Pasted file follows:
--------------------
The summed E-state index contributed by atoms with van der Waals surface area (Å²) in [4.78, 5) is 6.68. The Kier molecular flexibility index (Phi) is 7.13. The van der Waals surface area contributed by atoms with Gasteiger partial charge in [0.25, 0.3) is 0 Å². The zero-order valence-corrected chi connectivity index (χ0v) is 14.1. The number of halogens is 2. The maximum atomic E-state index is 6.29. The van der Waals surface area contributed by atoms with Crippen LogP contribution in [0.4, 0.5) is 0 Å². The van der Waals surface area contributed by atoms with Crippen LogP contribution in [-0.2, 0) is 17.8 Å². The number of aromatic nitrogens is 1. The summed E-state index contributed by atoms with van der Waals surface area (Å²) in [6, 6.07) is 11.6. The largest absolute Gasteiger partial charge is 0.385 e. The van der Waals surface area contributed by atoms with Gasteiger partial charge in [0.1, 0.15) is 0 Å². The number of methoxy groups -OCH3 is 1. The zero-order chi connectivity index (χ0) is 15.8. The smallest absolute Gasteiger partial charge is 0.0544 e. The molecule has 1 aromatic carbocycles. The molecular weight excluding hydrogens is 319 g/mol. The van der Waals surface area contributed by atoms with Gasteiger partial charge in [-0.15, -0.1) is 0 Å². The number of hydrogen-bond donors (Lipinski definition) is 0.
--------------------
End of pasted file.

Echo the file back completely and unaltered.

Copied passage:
The summed E-state index contributed by atoms with van der Waals surface area (Å²) in [4.78, 5) is 6.68. The Kier molecular flexibility index (Phi) is 7.13. The van der Waals surface area contributed by atoms with Gasteiger partial charge in [0.25, 0.3) is 0 Å². The zero-order valence-corrected chi connectivity index (χ0v) is 14.1. The number of halogens is 2. The maximum atomic E-state index is 6.29. The van der Waals surface area contributed by atoms with Crippen LogP contribution in [0.4, 0.5) is 0 Å². The van der Waals surface area contributed by atoms with Crippen LogP contribution in [-0.2, 0) is 17.8 Å². The number of aromatic nitrogens is 1. The summed E-state index contributed by atoms with van der Waals surface area (Å²) in [6, 6.07) is 11.6. The largest absolute Gasteiger partial charge is 0.385 e. The van der Waals surface area contributed by atoms with Gasteiger partial charge in [0.1, 0.15) is 0 Å². The number of methoxy groups -OCH3 is 1. The zero-order chi connectivity index (χ0) is 15.8. The smallest absolute Gasteiger partial charge is 0.0544 e. The molecule has 1 aromatic carbocycles. The molecular weight excluding hydrogens is 319 g/mol. The van der Waals surface area contributed by atoms with Gasteiger partial charge in [-0.15, -0.1) is 0 Å². The number of hydrogen-bond donors (Lipinski definition) is 0.